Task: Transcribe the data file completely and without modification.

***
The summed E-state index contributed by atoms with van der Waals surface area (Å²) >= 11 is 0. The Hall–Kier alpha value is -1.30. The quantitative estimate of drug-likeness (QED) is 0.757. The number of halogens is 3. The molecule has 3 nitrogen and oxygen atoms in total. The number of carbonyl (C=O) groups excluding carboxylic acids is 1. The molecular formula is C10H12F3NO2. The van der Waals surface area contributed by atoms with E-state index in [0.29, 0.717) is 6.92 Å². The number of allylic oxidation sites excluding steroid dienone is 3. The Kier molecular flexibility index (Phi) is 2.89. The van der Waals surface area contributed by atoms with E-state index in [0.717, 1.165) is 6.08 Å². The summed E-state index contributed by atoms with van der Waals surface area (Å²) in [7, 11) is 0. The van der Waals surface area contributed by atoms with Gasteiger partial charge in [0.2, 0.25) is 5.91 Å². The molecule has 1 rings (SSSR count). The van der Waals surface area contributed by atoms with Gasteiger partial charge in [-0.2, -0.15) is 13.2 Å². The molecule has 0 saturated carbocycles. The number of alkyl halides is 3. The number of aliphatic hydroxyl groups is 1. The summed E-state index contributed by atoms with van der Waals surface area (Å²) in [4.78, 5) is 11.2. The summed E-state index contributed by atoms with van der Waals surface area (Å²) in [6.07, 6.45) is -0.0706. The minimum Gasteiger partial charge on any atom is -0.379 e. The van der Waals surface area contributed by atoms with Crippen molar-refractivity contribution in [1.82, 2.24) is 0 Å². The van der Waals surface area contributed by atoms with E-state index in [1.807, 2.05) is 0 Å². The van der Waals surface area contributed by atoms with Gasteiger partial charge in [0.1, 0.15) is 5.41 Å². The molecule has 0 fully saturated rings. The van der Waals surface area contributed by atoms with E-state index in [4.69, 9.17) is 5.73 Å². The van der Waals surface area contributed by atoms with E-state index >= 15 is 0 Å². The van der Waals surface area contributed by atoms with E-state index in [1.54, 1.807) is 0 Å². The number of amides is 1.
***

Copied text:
The summed E-state index contributed by atoms with van der Waals surface area (Å²) >= 11 is 0. The Hall–Kier alpha value is -1.30. The quantitative estimate of drug-likeness (QED) is 0.757. The number of halogens is 3. The molecule has 3 nitrogen and oxygen atoms in total. The number of carbonyl (C=O) groups excluding carboxylic acids is 1. The molecular formula is C10H12F3NO2. The van der Waals surface area contributed by atoms with E-state index in [0.29, 0.717) is 6.92 Å². The number of allylic oxidation sites excluding steroid dienone is 3. The Kier molecular flexibility index (Phi) is 2.89. The van der Waals surface area contributed by atoms with E-state index in [0.717, 1.165) is 6.08 Å². The summed E-state index contributed by atoms with van der Waals surface area (Å²) in [7, 11) is 0. The van der Waals surface area contributed by atoms with Gasteiger partial charge in [0.2, 0.25) is 5.91 Å². The molecule has 1 rings (SSSR count). The van der Waals surface area contributed by atoms with Gasteiger partial charge in [-0.2, -0.15) is 13.2 Å². The molecule has 0 saturated carbocycles. The number of alkyl halides is 3. The number of aliphatic hydroxyl groups is 1. The summed E-state index contributed by atoms with van der Waals surface area (Å²) in [4.78, 5) is 11.2. The summed E-state index contributed by atoms with van der Waals surface area (Å²) in [6.07, 6.45) is -0.0706. The minimum Gasteiger partial charge on any atom is -0.379 e. The van der Waals surface area contributed by atoms with Crippen molar-refractivity contribution in [1.82, 2.24) is 0 Å². The van der Waals surface area contributed by atoms with E-state index in [1.807, 2.05) is 0 Å². The van der Waals surface area contributed by atoms with Gasteiger partial charge in [0.1, 0.15) is 5.41 Å². The molecule has 0 fully saturated rings. The van der Waals surface area contributed by atoms with E-state index in [4.69, 9.17) is 5.73 Å². The van der Waals surface area contributed by atoms with E-state index >= 15 is 0 Å². The van der Waals surface area contributed by atoms with E-state index in [1.54, 1.807) is 0 Å². The number of amides is 1.